Jeffersontown police had previously declined to comment on whether federal and local authorities were investigating the shooting as a possible hate crime.
A shooting spree allegedly carried out by a white suspect who took the lives of two black people at a Kroger store in Kentucky is being investigated as a possible hate crime, federal prosecutors said Friday.
According to a statement issued by the United States Attorney's Office in the Western District of Kentucky, federal investigators are working with local law enforcement to determine how the alleged gunman, Gregory Bush, will tried in court.
Among the possible charges for the Wednesday shooting are "potential civil rights violations such as hate crimes," according to U.S. Attorney Russell M. Coleman.
"Our hearts break for the families of the those we lost to the tragedy at the Jeffersontown Kroger. The murders are not being taken lightly by the United States government," said Coleman.
Police reports state that Bush, 51, entered the store around 2 p.m. ET Wednesday and shot the first victim, Maurice Stallard, 69, multiple times, including after he collapsed to the floor. After exiting the store, the gunman shot the second victim, later identified as Vickie Lee Jones, 67, in the parking lot.
NBC affiliate WAVE first reported late Wednesday that the gunman came upon an armed white bystander outside the store but asked him not to shoot because "whites don't kill whites." The man was later identified as Ed Harrell by the Louisville Courier-Journaland has spoken to the FBI about his interaction with the suspect.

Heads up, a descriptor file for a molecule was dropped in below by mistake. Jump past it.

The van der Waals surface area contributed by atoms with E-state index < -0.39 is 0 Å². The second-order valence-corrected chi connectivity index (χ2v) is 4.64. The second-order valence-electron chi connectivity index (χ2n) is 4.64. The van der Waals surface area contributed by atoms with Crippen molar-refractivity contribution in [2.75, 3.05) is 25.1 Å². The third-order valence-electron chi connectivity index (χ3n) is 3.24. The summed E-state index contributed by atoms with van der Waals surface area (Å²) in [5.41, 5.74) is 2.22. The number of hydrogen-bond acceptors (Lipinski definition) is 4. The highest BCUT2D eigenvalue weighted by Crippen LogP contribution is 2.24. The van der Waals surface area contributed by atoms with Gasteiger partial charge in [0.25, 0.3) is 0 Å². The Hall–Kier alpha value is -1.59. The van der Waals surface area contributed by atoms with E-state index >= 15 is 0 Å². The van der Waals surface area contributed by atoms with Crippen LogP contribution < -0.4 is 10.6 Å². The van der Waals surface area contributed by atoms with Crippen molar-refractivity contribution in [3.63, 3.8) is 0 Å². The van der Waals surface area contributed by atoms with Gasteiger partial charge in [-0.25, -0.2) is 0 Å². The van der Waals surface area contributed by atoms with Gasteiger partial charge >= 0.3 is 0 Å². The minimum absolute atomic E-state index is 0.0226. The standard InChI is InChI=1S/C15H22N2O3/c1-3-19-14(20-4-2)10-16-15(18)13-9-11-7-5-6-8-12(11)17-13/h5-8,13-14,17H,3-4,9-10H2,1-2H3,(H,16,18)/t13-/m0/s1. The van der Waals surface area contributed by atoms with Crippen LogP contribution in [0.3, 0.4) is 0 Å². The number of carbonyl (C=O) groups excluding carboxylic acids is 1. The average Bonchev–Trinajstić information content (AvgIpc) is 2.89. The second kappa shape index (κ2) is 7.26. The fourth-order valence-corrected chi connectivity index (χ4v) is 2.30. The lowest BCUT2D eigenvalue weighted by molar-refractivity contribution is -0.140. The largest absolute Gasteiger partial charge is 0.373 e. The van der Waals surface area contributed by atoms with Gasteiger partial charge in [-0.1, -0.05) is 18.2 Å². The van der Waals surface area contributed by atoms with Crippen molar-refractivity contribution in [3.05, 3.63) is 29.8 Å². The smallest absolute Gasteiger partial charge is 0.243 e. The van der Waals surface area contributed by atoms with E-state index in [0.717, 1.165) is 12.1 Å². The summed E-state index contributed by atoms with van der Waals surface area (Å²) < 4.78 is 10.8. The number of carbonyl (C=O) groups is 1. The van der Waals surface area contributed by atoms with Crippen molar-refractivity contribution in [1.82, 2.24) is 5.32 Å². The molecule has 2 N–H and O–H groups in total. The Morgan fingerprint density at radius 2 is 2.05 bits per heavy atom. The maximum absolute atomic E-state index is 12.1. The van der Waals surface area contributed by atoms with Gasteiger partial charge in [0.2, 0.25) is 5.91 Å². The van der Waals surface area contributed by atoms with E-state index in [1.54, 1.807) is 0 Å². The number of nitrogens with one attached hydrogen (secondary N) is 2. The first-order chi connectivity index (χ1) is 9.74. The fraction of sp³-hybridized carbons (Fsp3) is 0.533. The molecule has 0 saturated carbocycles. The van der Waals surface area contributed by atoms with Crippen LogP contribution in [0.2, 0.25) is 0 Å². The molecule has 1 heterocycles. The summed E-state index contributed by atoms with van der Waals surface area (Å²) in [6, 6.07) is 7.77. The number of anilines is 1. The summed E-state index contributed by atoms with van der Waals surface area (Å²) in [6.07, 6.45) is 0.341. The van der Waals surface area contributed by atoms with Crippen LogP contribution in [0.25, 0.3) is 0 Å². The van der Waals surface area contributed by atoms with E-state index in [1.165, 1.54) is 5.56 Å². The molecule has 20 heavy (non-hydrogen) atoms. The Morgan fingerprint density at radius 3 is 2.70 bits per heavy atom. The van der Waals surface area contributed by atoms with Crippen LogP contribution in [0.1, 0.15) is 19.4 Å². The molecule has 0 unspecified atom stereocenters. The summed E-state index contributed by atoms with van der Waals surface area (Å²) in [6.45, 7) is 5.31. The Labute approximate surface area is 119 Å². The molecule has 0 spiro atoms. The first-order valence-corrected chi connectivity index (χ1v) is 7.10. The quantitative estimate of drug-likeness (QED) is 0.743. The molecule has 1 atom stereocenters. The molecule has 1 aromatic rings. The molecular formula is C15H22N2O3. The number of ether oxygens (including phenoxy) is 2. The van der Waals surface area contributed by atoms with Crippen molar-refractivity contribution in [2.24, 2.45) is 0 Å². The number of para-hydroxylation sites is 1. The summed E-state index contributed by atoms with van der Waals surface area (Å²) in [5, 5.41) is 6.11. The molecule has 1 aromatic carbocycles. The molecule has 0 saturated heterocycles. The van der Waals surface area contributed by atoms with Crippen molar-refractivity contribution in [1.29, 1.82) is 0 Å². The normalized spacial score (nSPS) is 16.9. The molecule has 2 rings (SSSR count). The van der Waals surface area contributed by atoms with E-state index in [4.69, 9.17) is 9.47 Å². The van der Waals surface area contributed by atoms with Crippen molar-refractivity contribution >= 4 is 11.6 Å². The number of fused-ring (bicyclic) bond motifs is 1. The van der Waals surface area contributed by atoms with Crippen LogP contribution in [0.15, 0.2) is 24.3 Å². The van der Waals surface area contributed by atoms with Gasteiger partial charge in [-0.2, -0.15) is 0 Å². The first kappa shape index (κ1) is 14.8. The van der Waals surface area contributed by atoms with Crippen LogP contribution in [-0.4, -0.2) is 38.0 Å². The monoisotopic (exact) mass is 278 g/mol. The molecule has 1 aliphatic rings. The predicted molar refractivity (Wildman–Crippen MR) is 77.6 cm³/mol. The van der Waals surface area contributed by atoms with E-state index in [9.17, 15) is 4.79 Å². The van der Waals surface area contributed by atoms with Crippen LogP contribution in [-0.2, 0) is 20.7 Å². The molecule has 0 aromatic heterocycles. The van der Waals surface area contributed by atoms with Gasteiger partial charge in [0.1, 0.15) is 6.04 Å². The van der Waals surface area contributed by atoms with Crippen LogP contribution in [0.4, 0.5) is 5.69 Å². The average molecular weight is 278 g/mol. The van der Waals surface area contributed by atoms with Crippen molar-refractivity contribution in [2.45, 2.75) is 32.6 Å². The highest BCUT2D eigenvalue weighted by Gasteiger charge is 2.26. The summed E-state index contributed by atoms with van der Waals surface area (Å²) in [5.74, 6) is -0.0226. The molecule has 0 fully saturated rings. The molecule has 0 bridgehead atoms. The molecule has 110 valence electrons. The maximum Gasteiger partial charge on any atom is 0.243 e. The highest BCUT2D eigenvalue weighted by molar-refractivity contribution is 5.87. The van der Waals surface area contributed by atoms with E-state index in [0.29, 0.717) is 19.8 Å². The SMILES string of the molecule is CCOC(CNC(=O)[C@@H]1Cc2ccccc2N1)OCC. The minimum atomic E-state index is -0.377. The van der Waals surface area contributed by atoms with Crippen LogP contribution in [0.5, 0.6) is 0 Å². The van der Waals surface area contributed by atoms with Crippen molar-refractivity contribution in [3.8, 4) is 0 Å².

NBC confirmed that account with the witness' wife, Elaine Harrell.
Jeffersontown Police Chief Sam Rogers had previously declined to comment on a possible motive or whether race was being looked at as a possible motive in a Thursday evening news conference.
But Rogers did say that there is "some mental illness history with the suspect in question."
Rogers also said Bush initially attempted to enter the First Baptist Church of Jeffersontown, a predominantly black church, 10 to 15 minutes before the shooting but was "unsuccessful." He said he could not confirm whether the man was armed at the church.
Bush, who is currently in custody at a corrections facility in Louisville, appeared in court Thursday for arraignment and his bond was set at $5 million, according to court records. He is charged with two counts of murder and 10 counts of wanton endangerment.